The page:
National Service 60 years ago: (2) Cyprus

st-hilarion

I ended my last blog on my National Service days just as my three-week posting to Tripoli came to an end. Only ten days after I arrived there we received a cable “Send Brooke to Cyprus soonest” because of a shortage of Movement Control officers on the island. We managed to delay things for another ten days, however, while the requests for my services at the other end of the Mediterranean got more and more peremptory. I have never gone back to Libya, and our British military bases there did not survive for very much longer.

It took ten hours to fly the 1,200 miles from Tripoli to Nicosia, with stops at Benghazi and the RAF base at El Adem on the way.   Libya had been relatively peaceful. In Cyprus there was the EOKA-inspired emergency. Those were the days when the British were beginning to divest themselves of their colonies, and although a junior minister in 1954 had said that we would never give independence to Cyprus, by the time I left the island in January 1957 the Government would have been reasonably happy to do so but for the understandable unwillingness of the Turkish minority population to accede to the Greek Cypriot call for ENOSIS – union with Greece. Archbishop Makarios, the Greek Cypriot leader, was in exile in the Seychelles throughout the time I was stationed on the island.

The terrorist organisation led by General Grivas operated largely in the mountains, particularly in the so-called Pan Handle in the north-east, but from time to time they got involved in anti-social activities in cities like Nicosia and Paphos. Indeed, one of the main streets within the walled city of Nicosia was known as “Murder Mile”.  On my only return visit to Cyprus – at the time of the Commonwealth Law Conference there in 1993 – General Grivas’s car (a Morris Minor, I think) was parked just outside the little museum which contains examples of the schoolwork done by young Cypriot boys in custody on suspicion of involvement in terrorism. The death penalty was still being enforced by the British – I cannot now remember the minimum qualifying age – although its existence appeared to have no deterrent effect at all.

Although I was issued with a revolver and five rounds of ammunition nobody ever taught me how to fire it, and my own life in Cyprus was a long way removed from the terrorist frontline, though I did sleep with my pistol under my pillow on a brief visit to Limassol in August.  The Waynes Keep transit camp, which was to be my home for the next seven months, was located two or three miles to the west of Nicosia among flat rolling grasslands, and we never felt the slightest bit at risk on our short workaday journeys, either to the headquarters offices just up the road, or to the airfield 3 miles away.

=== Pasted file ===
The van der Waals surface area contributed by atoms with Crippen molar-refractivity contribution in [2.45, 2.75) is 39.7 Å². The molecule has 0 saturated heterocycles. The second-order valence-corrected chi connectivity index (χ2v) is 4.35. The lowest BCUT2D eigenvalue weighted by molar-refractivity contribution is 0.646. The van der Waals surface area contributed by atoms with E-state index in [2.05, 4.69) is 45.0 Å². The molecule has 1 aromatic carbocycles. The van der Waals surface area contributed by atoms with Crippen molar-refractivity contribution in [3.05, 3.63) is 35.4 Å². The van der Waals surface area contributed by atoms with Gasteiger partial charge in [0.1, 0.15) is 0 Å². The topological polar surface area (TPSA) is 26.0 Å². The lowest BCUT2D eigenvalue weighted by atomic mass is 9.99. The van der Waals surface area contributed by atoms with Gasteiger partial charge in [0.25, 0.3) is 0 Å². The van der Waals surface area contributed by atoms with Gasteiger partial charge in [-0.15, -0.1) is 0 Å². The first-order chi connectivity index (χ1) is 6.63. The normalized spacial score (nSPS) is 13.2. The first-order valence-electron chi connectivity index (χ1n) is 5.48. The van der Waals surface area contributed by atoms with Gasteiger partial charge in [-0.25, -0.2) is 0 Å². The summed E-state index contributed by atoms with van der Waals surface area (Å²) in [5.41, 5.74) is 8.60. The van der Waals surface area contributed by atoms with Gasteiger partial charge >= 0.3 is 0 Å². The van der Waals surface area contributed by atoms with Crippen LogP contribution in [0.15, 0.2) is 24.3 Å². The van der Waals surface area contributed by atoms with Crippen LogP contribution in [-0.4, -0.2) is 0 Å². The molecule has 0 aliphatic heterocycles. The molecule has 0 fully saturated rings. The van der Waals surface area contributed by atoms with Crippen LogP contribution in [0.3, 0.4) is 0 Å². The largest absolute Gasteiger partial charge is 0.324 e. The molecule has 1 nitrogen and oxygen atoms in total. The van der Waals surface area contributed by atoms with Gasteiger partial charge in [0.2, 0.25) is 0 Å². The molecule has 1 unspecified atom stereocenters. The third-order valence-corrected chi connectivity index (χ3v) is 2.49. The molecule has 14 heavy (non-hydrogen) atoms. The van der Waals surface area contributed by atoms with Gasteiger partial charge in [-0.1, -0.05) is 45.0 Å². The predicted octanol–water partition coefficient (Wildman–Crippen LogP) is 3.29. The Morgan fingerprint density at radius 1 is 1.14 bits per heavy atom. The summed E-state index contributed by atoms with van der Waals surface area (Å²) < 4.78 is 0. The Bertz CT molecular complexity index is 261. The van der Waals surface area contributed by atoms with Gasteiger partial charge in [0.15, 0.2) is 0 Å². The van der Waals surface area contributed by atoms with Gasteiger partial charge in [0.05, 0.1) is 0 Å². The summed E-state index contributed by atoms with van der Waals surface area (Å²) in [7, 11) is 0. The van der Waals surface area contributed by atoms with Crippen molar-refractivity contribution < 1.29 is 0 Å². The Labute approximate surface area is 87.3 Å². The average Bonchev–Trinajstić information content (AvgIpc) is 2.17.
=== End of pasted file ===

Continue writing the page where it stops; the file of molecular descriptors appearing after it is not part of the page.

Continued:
I could see no trace of any of these landmarks on my 1993 visit. I think my old stamping-grounds straddled the new border with Northern Cyprus, and the main airfield for Greek Cyprus is now at Larnaca, on the south coast. Nor did I see any sign of the old Ledra Palace Hotel, where many journalists made their base – or drank the idle hours away – during the Suez episode five months later. It is now in the UN buffer zone, which I did not penetrate.

Not many of my letters have survived from these final months of National Service, and I cannot now remember much of the detail. I was certainly a great deal busier, and the volume of inward traffic by air increased exponentially after Colonel Nasser seized the Suez Canal in July. Many hundreds of reservists were called up during August and were flown out to Cyprus as a precautionary measure – some of them had not seen military service since the end of World War II – and instead of an incoming flight every day or two, as in the last days in Egypt, 31 60-seater Hermes planes and 13 90-seater Britannias flew in at all times of the day and night during one seven-day period at the end of the month.

Although I was at first concerned only with handling flights at the airport (which usually involved a 4.30 am start to the day), after a while I was effectively in charge of the day-to-day management of Army personnel on all incoming and outgoing flights – a job usually held by an army captain – and for that purpose I was usually working in an office at headquarters, with less frequent outings to the airfield. Priority always had to be given to those on compassionate leave, or to families going home, or to National Service personnel at the end of their two years’ service, but subject to this I had a fairly wide discretion as to who should travel on which flight, a fact that may have accounted for my sudden popularity as a recipient of free drinks at the bar in the transit camp’s officers’ mess in December, when those who had been sent to Cyprus at the time of the Suez fiasco were keen to go home quickly after the adventure had ended in tears on the canal road just south of Port Said.